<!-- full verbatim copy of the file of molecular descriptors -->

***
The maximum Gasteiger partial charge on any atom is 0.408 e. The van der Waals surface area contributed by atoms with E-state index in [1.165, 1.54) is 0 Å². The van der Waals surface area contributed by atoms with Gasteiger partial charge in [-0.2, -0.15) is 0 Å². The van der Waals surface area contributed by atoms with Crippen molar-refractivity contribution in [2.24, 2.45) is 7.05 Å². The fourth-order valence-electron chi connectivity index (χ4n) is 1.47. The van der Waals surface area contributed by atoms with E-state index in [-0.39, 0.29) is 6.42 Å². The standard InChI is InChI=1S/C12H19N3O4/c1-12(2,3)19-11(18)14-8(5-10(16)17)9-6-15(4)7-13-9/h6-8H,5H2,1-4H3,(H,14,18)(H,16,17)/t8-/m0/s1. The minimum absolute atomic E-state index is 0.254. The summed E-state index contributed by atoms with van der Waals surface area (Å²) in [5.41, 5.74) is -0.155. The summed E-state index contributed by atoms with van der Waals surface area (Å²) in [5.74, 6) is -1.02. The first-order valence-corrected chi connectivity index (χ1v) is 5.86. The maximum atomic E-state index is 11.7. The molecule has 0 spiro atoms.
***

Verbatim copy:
The maximum Gasteiger partial charge on any atom is 0.408 e. The van der Waals surface area contributed by atoms with E-state index in [1.165, 1.54) is 0 Å². The van der Waals surface area contributed by atoms with Gasteiger partial charge in [-0.2, -0.15) is 0 Å². The van der Waals surface area contributed by atoms with Crippen molar-refractivity contribution in [2.24, 2.45) is 7.05 Å². The fourth-order valence-electron chi connectivity index (χ4n) is 1.47. The van der Waals surface area contributed by atoms with E-state index in [-0.39, 0.29) is 6.42 Å². The standard InChI is InChI=1S/C12H19N3O4/c1-12(2,3)19-11(18)14-8(5-10(16)17)9-6-15(4)7-13-9/h6-8H,5H2,1-4H3,(H,14,18)(H,16,17)/t8-/m0/s1. The minimum absolute atomic E-state index is 0.254. The summed E-state index contributed by atoms with van der Waals surface area (Å²) in [5.41, 5.74) is -0.155. The summed E-state index contributed by atoms with van der Waals surface area (Å²) in [5.74, 6) is -1.02. The first-order valence-corrected chi connectivity index (χ1v) is 5.86. The maximum atomic E-state index is 11.7. The molecule has 0 spiro atoms.